Recalling all of the positive news stories of 2018 may not always seem like the easiest task. From natural disasters to political turmoil, 2018 has had no shortage of tragedy. However, amid all the sadness across the globe this year, there have been people out there trying to do their part to make the world a better place, even in a small way. So, before you throw up your hands in frustration, do yourself a favor and check out these people who won our hearts in 2018.
The best stories of the year can help bring you joy on a rough day when the headlines seem exclusively tragic. Some stories involve people overcoming personal tragedies and channeling their energy towards activism and charity, like the survivors of the Marjory Stoneman Douglas High School shooting or the late Claire Wineland. However, not all inspirational stories are inherently linked to something tragic. There are some stories and people who went viral that provided simple joy in a dark world. On occasion, all it takes is a lost raccoon's rescue to put a smile on your face.
Which stories do you find the most heartwarming? Vote up the most uplifting stories of the year below.
Beloved YouTube personality Claire Wineland suffered from cystic fibrosis, a fatal genetic disorder that causes a buildup of mucus in the lungs. Wineland was known for uploading frank videos about death and dying and even started a foundation, Claire's Place Foundation, to help families living with cystic fibrosis. She announced in 2018 she was planning to undergo a double lung transplant to extend her life. In August, she underwent a transplant that seemed initially successful. However, she suffered a massive stroke shortly after the surgery and passed away on September 2 after being removed from life support.
Wineland continued to inspire after her death, with thousands of people expressing grief across social media. She was also an organ donor, and her mother announced Wineland's kidneys saved the lives of two people. To keep her message of hope and perseverance alive, Oscar winning filmmaker Nicholas Reed announced he planned to make a documentary about Wineland and donate any money earned to Claire's Place.
This May, Mamoudou Gassama, an undocumented French immigrant from Mali, earned a place in hearts around the world when he risked his life to save a young boy. It all began when he came upon the horrifying scene of a four-year-old clinging for his life to the balcony of a fourth story Paris apartment building.
It didn't take much to see that the boy's time was limited, so Gassama sprung into action and scaled the building in order to pull the boy back to safety. The video of his heroic rescue quickly went viral and earned him the nickname "Spider-Man." Quickly sensing that this was a guy they'd like to keep, the French government promptly offered Gassama not only citizenship, but a job in rescue services.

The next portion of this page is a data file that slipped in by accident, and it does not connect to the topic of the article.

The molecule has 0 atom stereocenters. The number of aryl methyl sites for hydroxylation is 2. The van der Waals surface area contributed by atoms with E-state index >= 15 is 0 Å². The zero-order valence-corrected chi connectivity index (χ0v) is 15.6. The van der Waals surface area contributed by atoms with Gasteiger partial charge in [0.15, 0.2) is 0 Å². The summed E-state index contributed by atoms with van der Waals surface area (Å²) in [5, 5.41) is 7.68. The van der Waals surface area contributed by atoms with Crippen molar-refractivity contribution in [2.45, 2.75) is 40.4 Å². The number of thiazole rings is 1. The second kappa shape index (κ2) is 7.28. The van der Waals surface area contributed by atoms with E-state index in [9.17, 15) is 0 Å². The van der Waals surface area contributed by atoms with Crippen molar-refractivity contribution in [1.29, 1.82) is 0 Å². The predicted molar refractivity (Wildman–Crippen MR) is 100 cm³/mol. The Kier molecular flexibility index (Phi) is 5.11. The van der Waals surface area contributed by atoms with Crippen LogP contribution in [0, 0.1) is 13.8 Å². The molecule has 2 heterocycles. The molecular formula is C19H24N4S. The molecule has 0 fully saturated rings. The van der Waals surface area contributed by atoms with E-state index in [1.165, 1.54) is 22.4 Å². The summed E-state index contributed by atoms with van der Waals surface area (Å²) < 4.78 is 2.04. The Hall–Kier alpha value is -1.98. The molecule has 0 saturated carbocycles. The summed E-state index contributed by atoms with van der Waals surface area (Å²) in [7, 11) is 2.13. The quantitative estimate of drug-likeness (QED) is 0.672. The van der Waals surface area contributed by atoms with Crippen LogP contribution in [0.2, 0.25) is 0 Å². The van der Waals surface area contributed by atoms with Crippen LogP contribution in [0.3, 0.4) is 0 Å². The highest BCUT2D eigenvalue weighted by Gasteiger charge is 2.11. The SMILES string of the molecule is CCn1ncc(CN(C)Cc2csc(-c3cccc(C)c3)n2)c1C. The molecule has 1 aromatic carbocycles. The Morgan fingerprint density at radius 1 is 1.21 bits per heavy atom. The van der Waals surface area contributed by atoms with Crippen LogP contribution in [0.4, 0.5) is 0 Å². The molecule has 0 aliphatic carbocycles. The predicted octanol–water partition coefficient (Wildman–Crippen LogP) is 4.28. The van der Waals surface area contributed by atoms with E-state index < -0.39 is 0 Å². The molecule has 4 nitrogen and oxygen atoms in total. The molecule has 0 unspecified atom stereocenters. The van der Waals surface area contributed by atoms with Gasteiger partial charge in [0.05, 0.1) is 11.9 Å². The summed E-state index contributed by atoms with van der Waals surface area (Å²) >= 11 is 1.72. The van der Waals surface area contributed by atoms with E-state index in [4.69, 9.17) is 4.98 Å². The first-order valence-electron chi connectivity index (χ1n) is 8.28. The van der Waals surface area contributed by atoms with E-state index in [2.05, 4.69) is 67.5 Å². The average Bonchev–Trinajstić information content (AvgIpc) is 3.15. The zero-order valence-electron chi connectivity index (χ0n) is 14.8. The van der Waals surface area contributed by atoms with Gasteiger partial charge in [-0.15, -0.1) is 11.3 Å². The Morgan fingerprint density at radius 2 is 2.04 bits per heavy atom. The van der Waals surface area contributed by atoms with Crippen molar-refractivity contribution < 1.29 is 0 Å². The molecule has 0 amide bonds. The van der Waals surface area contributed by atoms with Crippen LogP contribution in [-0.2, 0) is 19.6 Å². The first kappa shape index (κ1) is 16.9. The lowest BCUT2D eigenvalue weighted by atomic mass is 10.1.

The students of Marjory Stoneman Douglas High School decided to take action after 17 of their friends and faculty members where gunned down in February. Ever since, the student activists have been rallying support as fierce voices for gun control. In March, they led a historic march in Washington, D.C. to help spread the message. They also helped push through a law in Florida raising the minimum age requirements when it comes to purchasing firearms. In June 2018, a handful of survivors decided to spend their summer break on a 20-state bus tour encouraging voters to opt for candidates in favor of stricter gun laws during the November election.
In addition to their strength in activism, survivors have inspired the public with their resiliency in other ways. One survivor, Maddy Wilford, who required surgery for life threatening injuries she suffered during the shooting, gained a newfound respect for medicine. She ended up working as an intern at the hospital that treated her, her way of giving back to the institution that saved her life.
On June 23, 12 members of a Thai soccer team and their assistant coach entered a cave in rural Thailand and soon found themselves trapped inside by raising monsoon rain water. When they were finally discovered alive on July 2 by a pair of divers, the story of the trapped 13 quickly swept the world.
In the following days, an international rescue mission ensued, drawing the attention of hundreds of cave experts, rescuers, and military personnel from various countries. The rescue job proved difficult as narrow passageways, limited visibility, and the threat of another rainstorm made entering the cave risky. One Thai Navy SEAL even died when he ran out of oxygen attempting a rescue mission.
Thankfully, SEALs eventually rescued the 12 boys and their coach. By July 10, everyone was safely out of the cave. After a brief period of hospitalization, the boys reunited with their families safe and sound on July 18.